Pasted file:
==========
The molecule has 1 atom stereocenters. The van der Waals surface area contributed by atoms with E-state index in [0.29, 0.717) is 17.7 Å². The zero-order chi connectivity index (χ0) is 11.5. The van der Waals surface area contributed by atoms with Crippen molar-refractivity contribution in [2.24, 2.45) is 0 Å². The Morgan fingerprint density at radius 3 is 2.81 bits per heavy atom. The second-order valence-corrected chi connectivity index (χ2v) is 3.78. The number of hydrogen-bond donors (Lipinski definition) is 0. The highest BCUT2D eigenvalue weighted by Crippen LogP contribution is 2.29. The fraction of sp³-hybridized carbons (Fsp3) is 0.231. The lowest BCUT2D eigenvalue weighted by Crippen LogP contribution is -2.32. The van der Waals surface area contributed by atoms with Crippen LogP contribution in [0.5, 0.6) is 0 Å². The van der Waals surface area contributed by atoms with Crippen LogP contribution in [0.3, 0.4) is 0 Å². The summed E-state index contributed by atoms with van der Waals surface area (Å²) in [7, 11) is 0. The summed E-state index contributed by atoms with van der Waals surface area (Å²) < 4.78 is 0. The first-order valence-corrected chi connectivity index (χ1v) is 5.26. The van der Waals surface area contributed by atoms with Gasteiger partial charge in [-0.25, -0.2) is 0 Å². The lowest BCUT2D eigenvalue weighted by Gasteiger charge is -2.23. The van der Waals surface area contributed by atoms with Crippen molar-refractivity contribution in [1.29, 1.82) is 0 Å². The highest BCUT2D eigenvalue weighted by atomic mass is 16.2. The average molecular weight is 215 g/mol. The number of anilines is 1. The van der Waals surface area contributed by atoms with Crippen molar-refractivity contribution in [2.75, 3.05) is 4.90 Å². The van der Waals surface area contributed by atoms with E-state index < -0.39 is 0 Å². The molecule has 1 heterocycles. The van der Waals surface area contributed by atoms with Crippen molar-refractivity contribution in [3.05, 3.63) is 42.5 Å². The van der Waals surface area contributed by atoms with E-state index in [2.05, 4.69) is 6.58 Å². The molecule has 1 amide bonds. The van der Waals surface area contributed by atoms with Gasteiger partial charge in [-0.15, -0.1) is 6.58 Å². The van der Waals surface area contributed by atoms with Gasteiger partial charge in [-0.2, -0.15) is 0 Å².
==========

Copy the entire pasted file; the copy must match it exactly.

The molecule has 1 atom stereocenters. The van der Waals surface area contributed by atoms with E-state index in [0.29, 0.717) is 17.7 Å². The zero-order chi connectivity index (χ0) is 11.5. The van der Waals surface area contributed by atoms with Crippen molar-refractivity contribution in [2.24, 2.45) is 0 Å². The Morgan fingerprint density at radius 3 is 2.81 bits per heavy atom. The second-order valence-corrected chi connectivity index (χ2v) is 3.78. The number of hydrogen-bond donors (Lipinski definition) is 0. The highest BCUT2D eigenvalue weighted by Crippen LogP contribution is 2.29. The fraction of sp³-hybridized carbons (Fsp3) is 0.231. The lowest BCUT2D eigenvalue weighted by Crippen LogP contribution is -2.32. The van der Waals surface area contributed by atoms with Crippen LogP contribution in [0.5, 0.6) is 0 Å². The van der Waals surface area contributed by atoms with Crippen LogP contribution in [0.3, 0.4) is 0 Å². The summed E-state index contributed by atoms with van der Waals surface area (Å²) in [7, 11) is 0. The summed E-state index contributed by atoms with van der Waals surface area (Å²) < 4.78 is 0. The first-order valence-corrected chi connectivity index (χ1v) is 5.26. The van der Waals surface area contributed by atoms with Gasteiger partial charge in [-0.25, -0.2) is 0 Å². The lowest BCUT2D eigenvalue weighted by Gasteiger charge is -2.23. The van der Waals surface area contributed by atoms with Crippen molar-refractivity contribution in [1.29, 1.82) is 0 Å². The highest BCUT2D eigenvalue weighted by atomic mass is 16.2. The average molecular weight is 215 g/mol. The number of anilines is 1. The van der Waals surface area contributed by atoms with Crippen molar-refractivity contribution in [2.75, 3.05) is 4.90 Å². The van der Waals surface area contributed by atoms with E-state index < -0.39 is 0 Å². The molecule has 1 heterocycles. The van der Waals surface area contributed by atoms with Crippen molar-refractivity contribution in [3.05, 3.63) is 42.5 Å². The van der Waals surface area contributed by atoms with E-state index in [2.05, 4.69) is 6.58 Å². The molecule has 1 amide bonds. The van der Waals surface area contributed by atoms with Gasteiger partial charge in [-0.15, -0.1) is 6.58 Å². The van der Waals surface area contributed by atoms with Gasteiger partial charge in [-0.2, -0.15) is 0 Å².